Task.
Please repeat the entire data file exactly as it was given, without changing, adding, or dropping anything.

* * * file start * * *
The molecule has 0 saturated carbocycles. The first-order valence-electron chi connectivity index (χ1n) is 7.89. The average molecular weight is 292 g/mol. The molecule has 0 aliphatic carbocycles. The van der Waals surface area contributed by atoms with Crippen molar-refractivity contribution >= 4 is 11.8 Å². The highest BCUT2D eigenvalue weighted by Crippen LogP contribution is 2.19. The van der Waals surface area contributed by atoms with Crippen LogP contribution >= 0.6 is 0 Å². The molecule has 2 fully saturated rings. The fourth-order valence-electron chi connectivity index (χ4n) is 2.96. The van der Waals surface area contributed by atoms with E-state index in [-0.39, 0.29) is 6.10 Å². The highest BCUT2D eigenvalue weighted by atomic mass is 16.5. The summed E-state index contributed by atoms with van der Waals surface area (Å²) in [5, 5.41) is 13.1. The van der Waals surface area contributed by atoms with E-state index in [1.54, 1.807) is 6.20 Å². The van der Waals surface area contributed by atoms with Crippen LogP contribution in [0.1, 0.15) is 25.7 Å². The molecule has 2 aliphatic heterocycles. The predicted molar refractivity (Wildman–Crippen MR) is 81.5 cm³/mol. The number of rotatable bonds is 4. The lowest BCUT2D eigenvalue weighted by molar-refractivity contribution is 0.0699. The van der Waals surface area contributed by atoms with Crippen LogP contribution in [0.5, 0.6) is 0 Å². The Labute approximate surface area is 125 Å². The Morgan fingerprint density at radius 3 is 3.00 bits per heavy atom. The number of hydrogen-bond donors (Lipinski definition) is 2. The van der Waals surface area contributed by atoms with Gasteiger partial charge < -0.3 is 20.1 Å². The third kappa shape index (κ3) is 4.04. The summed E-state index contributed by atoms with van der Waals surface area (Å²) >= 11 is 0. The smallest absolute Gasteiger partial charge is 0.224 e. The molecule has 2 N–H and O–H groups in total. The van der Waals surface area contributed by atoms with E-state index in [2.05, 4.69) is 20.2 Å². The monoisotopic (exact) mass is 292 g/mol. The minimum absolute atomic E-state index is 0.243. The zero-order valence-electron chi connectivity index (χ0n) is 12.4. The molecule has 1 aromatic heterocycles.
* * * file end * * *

The molecule has 0 saturated carbocycles. The first-order valence-electron chi connectivity index (χ1n) is 7.89. The average molecular weight is 292 g/mol. The molecule has 0 aliphatic carbocycles. The van der Waals surface area contributed by atoms with Crippen molar-refractivity contribution >= 4 is 11.8 Å². The highest BCUT2D eigenvalue weighted by Crippen LogP contribution is 2.19. The van der Waals surface area contributed by atoms with Crippen LogP contribution >= 0.6 is 0 Å². The molecule has 2 fully saturated rings. The fourth-order valence-electron chi connectivity index (χ4n) is 2.96. The van der Waals surface area contributed by atoms with E-state index in [-0.39, 0.29) is 6.10 Å². The highest BCUT2D eigenvalue weighted by atomic mass is 16.5. The summed E-state index contributed by atoms with van der Waals surface area (Å²) in [5, 5.41) is 13.1. The van der Waals surface area contributed by atoms with E-state index in [1.54, 1.807) is 6.20 Å². The van der Waals surface area contributed by atoms with Crippen LogP contribution in [0.1, 0.15) is 25.7 Å². The molecule has 2 aliphatic heterocycles. The predicted molar refractivity (Wildman–Crippen MR) is 81.5 cm³/mol. The number of rotatable bonds is 4. The lowest BCUT2D eigenvalue weighted by molar-refractivity contribution is 0.0699. The van der Waals surface area contributed by atoms with Crippen LogP contribution in [0.5, 0.6) is 0 Å². The Labute approximate surface area is 125 Å². The Morgan fingerprint density at radius 3 is 3.00 bits per heavy atom. The number of hydrogen-bond donors (Lipinski definition) is 2. The van der Waals surface area contributed by atoms with Gasteiger partial charge < -0.3 is 20.1 Å². The third kappa shape index (κ3) is 4.04. The summed E-state index contributed by atoms with van der Waals surface area (Å²) >= 11 is 0. The smallest absolute Gasteiger partial charge is 0.224 e. The molecule has 2 N–H and O–H groups in total. The van der Waals surface area contributed by atoms with E-state index in [2.05, 4.69) is 20.2 Å². The monoisotopic (exact) mass is 292 g/mol. The minimum absolute atomic E-state index is 0.243. The zero-order valence-electron chi connectivity index (χ0n) is 12.4. The molecule has 1 aromatic heterocycles.